There have been numerous animated versions of the tale, with many iconic actors and characters taking up the mantle of Scrooge. The previously mentioned Tim Curry and Jim Carrey both brought their individual strengths to the role, while Fred Flintstone, Yosemite Sam and Scrooge McDuck were a delight for fans of those characters but for my money, the best animated version (not including Sim) is Magoo. I know, I know Scrooge McDuck is literally named after the old curmudgeon and is perfect for the role but pop them nostalgia glasses off and you’ll see I’m right. Framed as a play where Magoo is playing Scrooge, the TV Christmas special takes full advantage of that premise and crafts jokes around it. Granted, a lot of those jokes involve the near sighted Magoo knocking over pieces of the set or similar such mishaps but it’s an idea that’s still being used today. In addition to that, the always reliable Jim Backus is great and the songs aren’t bad.
05. Reginald Owen | A Christmas Carol (1938)
One of the rare adaptations that explores the lives of some of the tale’s supporting characters a bit more and does so in a way that casts light on Scrooge’s character, or lack thereof, the 1938 version fleshes out Scrooge through other people’s POV more than just relying on flashbacks and I think that was an excellent idea. It creates the myth of the miser for Owen to slip into without much effort. Since this one is aimed at younger audiences (no scary ghosts or mean old nastiness here), it also helps soften the edges while also maintaining the spirit of the story. Casting Owen, who was mostly known for his comedic work, also helps make accessible for all viewers. He’s mean without being nasty and greedy without being cruel. He walks the line between being watered down and evenly balanced perfectly and his performance is the reason this version is still beloved all these years later.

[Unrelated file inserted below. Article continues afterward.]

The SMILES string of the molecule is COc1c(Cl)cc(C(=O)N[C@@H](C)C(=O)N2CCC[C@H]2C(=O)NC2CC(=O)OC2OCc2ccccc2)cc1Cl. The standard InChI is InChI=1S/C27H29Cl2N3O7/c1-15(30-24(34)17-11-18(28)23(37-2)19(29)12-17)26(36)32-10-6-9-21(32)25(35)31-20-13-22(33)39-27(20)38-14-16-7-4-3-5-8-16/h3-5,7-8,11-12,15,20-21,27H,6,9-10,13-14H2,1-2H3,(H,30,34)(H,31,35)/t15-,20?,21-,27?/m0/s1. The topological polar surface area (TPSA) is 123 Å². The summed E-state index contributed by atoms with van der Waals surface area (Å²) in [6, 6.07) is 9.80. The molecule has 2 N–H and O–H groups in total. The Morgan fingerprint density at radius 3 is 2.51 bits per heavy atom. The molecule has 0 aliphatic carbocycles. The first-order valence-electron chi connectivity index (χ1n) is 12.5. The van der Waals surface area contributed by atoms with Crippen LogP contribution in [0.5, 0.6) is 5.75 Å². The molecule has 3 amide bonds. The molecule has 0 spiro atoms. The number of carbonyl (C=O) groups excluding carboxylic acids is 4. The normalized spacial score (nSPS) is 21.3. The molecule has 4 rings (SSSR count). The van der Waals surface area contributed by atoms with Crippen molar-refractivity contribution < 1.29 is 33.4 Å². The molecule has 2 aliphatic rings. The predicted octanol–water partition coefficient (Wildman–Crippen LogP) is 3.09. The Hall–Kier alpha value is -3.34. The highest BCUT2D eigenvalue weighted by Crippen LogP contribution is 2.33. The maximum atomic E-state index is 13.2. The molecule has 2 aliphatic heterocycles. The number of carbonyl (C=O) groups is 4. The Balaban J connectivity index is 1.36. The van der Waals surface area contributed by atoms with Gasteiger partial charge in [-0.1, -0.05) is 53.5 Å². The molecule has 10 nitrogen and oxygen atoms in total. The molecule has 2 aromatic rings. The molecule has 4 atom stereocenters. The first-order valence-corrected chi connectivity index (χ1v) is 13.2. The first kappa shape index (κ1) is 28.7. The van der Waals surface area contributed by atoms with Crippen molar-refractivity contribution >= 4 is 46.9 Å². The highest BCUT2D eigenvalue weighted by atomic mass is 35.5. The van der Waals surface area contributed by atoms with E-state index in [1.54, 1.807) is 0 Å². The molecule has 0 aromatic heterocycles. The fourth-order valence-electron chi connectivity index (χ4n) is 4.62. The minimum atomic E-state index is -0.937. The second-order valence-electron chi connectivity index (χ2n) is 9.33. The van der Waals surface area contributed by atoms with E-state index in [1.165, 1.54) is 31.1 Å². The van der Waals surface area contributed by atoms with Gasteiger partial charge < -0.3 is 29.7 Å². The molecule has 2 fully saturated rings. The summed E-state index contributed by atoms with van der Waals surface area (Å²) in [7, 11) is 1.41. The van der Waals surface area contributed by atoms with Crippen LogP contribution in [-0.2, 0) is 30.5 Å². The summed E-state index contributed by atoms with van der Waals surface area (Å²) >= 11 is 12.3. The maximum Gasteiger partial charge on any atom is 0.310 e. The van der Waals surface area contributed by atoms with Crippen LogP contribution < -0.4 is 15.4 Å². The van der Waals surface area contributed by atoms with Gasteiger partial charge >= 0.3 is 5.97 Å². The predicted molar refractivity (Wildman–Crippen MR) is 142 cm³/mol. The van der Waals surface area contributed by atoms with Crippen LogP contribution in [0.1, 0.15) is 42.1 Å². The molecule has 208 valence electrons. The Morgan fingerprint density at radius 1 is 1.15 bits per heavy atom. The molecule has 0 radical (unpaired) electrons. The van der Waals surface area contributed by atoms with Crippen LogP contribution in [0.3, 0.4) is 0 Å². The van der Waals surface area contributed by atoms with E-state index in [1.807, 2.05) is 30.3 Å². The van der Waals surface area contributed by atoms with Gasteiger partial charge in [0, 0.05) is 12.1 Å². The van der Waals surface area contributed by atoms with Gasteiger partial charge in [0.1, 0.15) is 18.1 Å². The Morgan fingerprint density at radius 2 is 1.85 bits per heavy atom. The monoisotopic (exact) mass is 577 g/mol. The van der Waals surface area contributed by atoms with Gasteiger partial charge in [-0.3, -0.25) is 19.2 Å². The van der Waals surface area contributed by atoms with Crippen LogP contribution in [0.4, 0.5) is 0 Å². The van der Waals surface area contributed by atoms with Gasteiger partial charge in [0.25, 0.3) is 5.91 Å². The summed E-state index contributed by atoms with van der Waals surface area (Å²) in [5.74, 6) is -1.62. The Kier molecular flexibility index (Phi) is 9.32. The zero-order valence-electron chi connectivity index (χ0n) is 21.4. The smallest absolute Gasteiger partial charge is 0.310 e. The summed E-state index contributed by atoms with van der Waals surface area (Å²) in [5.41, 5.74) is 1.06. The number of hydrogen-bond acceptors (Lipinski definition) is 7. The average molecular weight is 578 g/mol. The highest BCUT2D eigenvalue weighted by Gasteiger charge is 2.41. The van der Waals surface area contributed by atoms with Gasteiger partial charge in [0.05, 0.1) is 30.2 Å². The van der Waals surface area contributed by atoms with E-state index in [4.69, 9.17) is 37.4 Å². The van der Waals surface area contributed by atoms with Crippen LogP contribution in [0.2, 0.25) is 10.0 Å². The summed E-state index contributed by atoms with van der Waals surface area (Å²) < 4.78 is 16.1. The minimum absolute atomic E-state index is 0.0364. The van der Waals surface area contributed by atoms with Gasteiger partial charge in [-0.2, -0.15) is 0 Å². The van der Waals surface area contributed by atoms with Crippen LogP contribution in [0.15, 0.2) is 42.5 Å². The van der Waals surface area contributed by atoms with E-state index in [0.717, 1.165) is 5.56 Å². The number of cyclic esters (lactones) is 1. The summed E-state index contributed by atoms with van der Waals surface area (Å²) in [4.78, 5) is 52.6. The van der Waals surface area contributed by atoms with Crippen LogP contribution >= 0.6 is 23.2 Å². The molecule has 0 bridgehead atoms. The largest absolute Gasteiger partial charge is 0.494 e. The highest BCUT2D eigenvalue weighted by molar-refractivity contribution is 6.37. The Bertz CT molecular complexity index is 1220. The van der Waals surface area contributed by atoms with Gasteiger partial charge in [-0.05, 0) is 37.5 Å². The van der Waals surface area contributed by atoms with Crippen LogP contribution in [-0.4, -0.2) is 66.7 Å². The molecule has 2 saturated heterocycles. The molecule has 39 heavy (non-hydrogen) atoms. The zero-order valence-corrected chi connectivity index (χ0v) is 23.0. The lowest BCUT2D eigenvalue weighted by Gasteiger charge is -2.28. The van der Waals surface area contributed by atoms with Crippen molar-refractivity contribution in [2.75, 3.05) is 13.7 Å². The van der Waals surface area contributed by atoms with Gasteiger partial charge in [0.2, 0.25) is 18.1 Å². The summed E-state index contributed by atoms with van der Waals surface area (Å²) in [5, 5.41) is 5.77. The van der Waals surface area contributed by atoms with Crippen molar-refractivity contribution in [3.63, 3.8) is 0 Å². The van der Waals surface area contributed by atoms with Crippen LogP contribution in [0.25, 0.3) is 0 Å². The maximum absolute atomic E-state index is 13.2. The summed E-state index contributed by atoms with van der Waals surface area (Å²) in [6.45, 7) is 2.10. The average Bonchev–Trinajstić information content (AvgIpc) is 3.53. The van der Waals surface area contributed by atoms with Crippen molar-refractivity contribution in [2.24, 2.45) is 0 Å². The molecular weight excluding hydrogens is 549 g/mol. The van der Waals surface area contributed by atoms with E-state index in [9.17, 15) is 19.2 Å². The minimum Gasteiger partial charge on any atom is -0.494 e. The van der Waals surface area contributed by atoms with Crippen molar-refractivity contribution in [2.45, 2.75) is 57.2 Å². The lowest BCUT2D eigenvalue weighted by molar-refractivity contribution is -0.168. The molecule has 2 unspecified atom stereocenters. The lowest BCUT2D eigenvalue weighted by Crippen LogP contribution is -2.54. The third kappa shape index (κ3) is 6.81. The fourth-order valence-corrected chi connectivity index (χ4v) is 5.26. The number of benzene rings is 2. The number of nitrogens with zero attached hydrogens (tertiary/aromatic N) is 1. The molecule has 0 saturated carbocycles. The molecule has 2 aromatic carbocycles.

04. Bill Murray | Scrooged (1988)
In Richard Donner’s modern take on the Dickens classic, Bill Murray absolutely thrives in the role of Frank Cross (aka Ebenezer Scrooge), a selfish, successful television executive who sacrificed love and family to rise to the top. The cast is fantastic, but it’s really Murray doing what he does best that carries the film. His take on Scrooge is a cynical one. Mean-spirited, a little chaotic, and utterly unredeemable… well, until the end, obviously when it’s finally the prospect of a premature death that knocks some soul into the man. We laugh at his unraveling because it’s so damn funny, but we also feel for him when he loses the girl and finds a pleasant homeless man frozen to death in the street. There are very few actors who can make an audience root for such an abhorrent character, but Bill Murray is that man.